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Post: Blog2_Post
  • Val T.

The state qualifiers: Grant Holloway

Frosh overcomes knee injury to make state


BY VAL TSOUTSOURIS

Sports Editor, RTC


Grant Holloway

Rochester freshman 106-pound wrestler Grant Holloway suffered a knee injury during a tournament at Plymouth on Dec. 2.

The injury required surgery to fix. On Friday, 76 days after he suffered the injury, Holloway will be wrestling in the IHSAA state finals after finishing fourth at the East Chicago semistate.

He will face Delta’s Jensen Boyd in the first round at the Ford Center in Evansville Friday.

“It feels pretty good coming off that I tore my meniscus and had to have surgery at the beginning of the season,” Holloway said at the East Chicago semistate after finishing fourth. “It feels great.”

Holloway returned to the mat for the Class 1A team state duals at Rochester on Jan. 6, about three weeks after the surgery. Rochester wrestlers had tried not to trumpet that Holloway had begun practicing.

Holloway then went 3-0 against wrestlers from Prairie Heights, Cowan and Adams Central, helping the team capture the title.

“Rehab wasn’t really hard,” Holloway said. “It was just getting my mobility back and strength.”

Holloway comes from a wrestling family. His father Derrick is an assistant coach on Clint Gard’s staff.

He relied on what he called a “blast double,” where he grabs an opponent by both legs before depositing them on the mat. From there, he uses a wing move from the top position to turn his opponent and get back points.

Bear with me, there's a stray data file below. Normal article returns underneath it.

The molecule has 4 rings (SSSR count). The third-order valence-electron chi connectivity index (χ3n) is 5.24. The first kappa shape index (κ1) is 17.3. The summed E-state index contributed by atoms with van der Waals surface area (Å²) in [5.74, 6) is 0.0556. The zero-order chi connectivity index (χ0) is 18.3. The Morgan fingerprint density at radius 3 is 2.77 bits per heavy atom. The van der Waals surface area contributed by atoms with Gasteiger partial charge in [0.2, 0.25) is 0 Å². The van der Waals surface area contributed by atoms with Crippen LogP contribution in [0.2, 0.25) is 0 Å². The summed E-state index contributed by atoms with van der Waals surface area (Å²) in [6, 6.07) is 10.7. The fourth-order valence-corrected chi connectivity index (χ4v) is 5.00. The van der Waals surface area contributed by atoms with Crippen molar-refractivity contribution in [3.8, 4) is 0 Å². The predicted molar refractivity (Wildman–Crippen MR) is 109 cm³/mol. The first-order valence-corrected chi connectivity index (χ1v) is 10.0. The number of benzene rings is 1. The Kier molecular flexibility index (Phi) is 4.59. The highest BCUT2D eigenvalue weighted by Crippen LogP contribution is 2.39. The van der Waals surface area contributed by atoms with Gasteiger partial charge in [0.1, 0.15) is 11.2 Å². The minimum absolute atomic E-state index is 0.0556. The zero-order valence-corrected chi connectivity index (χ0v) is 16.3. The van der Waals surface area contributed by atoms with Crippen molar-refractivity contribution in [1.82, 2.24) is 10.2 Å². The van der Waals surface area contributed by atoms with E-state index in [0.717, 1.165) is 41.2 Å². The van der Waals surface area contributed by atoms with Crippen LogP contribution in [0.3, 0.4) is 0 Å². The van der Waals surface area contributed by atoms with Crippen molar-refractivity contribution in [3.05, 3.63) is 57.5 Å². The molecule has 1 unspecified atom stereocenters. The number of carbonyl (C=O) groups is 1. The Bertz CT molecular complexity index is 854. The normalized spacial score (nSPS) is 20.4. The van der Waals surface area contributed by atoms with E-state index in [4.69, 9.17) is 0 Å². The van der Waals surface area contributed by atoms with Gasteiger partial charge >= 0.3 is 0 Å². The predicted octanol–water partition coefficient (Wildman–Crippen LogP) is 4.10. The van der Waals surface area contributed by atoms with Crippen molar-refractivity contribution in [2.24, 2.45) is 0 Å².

Older brother Ethan, a 2023 Rochester grad, got within one win of making state three years in a row, but lost in the ticket round at the Fort Wayne semistate in 2021, 2022 and 2023.

Once he pinned Rensselaer’s Kolby Robinson to clinch his state spot, the elated Holloway pointed with both index fingers at the Rochester contingent of fans where his brother was sitting.

“It feels great to outgo him, I would say,” a smiling Holloway said. “It feels awesome. … Ethan gives me good tips on wrestling and what to do, and he motivates me. He texts me like every day telling me it’s all in your head.”

Ther Ford Center will be the largest venue in which Holloway has ever wrestled. That brings to Holloway’s mind some other advice his brother gave him.

“Don’t have the arena suck you in,” Holloway said Ethan told him. “You can go out to a big arena, and all the crowds can get to you, and I try not to let that get to me.”

Holloway eventually lost to Lake Central’s Mason Jones and Plymouth’s Alonzo Chantea in the semifinals and third-place match, respectively. Jones and Chantea are both seniors.

“They’re both stronger than me, and that’s my biggest weakness right now,” Holloway said. “I’m going to try and get bigger and stronger over the summer.”

Holloway has been wrestling since he was 4.

“I’ve been waiting for this for a long time,” Holloway said. “I’ve been going down to state and watching the state finals. I could just visualize myself being there wrestling Friday night, and now I get to do it.”


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